"Children thrive when they feel connected and understood. Parenting effectively depends above all on your connection to your child. Period....Children need to feel deeply connected to their parents or they don't feel entirely safe, and their brains don't work well to regulate their emotions and follow parental guidance." (xxi)

Have you ever noticed that on your busy days, your kids need you way more or act out more than usual? I do! We've been packing to move, and yesterday I tried to get a lot done. It was the worst day we've had in a long time. I also had a bad head cold, which made me even more cranky. Instead of trying to power through, I should have taken a break, sat on the floor, and read books for a while. I'm certain that the crying and tantrums would have been much, much less. That's an example of connection.

3. Coaching, Not Controlling: 

"What raises great kids is coaching them -- to handle their emotions, manage their behavior, and develop mastery -- rather than controlling for immediate compliance. They [parents] 'emotion-coach' so that their child develops the emotional intelligence essential to managing feelings and making wise choices. They use empathic limits rather than punishment - even just time-outs and consequences - to coach their child's development of self-discipline, rather than simply forcing their child into obedience." (xxi)

OK, this is a hard one. It feels wrong, somehow, and goes against the typical conservative parenting teachings, but I'm convinced that what she's saying here is 100% true. I had a very hard time expressing my emotions when I was younger (up until the last few years, actually, after intensive counseling) and felt like any anger or frustration I felt was something that needed to be covered up. I ended up stuffing a lot of things throughout my childhood and did not have very much of what Dr. Laura calls "emotional intelligence." If I could gift that to my children, I would be one happy mama.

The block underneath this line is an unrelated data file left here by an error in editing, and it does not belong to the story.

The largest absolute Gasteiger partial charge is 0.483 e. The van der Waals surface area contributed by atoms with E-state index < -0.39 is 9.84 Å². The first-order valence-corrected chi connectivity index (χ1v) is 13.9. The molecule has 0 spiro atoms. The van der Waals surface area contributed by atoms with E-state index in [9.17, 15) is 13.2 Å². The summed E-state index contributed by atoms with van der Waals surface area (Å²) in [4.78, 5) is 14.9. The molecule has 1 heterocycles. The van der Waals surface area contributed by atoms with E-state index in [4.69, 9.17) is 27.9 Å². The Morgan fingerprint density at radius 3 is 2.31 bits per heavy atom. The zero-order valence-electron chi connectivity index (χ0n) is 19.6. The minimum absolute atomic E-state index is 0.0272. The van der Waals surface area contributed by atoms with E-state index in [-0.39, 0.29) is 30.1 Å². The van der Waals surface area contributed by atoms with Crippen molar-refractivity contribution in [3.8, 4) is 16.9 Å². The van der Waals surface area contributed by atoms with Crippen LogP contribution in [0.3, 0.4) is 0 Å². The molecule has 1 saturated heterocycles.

Overwhelmed yet? Don't be! 

"Life is simply the slow accumulation of moments, and each moment gives us the chance to change directions. Even if we change our reactions to only a few things that happen today, we'll find ourselves heading in a new direction. Before we know it, we're in a whole new landscape." (xxvii)

Even if this method of parenting seems whack to you, or you're intimidated but curious, or you've been doing it this way for a while, please stick around and join the conversation! Next in the series will be a more in depth look at regulating ourselves. Something we ALL struggle with, right? 


  1. Hi Megan -- I don't know if I've ever commented before but I do come by and read your blog from time to time. You have two beautiful girls! Anyway, I wanted to say thanks for this. We are from a small church in Australia and I'm 99% sure we are the only family that believes in peaceful, gentle parenting. It's really hard because I honestly cannot talk about discipline tough spots that I'm having and ask advice or just go out in sympathy with anyone! Have you read any of Dr. Sears books on gentle discipline? In his Discipline Book, he has a section devoted to what he believes 'the rod' in the Bible really is in reference too. It has really helped me a lot.
    My babes are 2 yrs and 3 months. If anything gentle discipline has done great works on me! I am always forced to stop and evaluate the situation - I have to put myself in my toddler's shoes in order to know what route is best to take. Even today, my 3 month old has been over the top fussy and grumpy...I've been wearing her all morning and her daddy has been wearing her all afternoon. Only at 8pm did I realise it was mainly because she wanted interaction time, not just to be toted around everywhere (its been a really busy day!). Now she is finally peacefully sleeping... Gosh I love these babes of mine!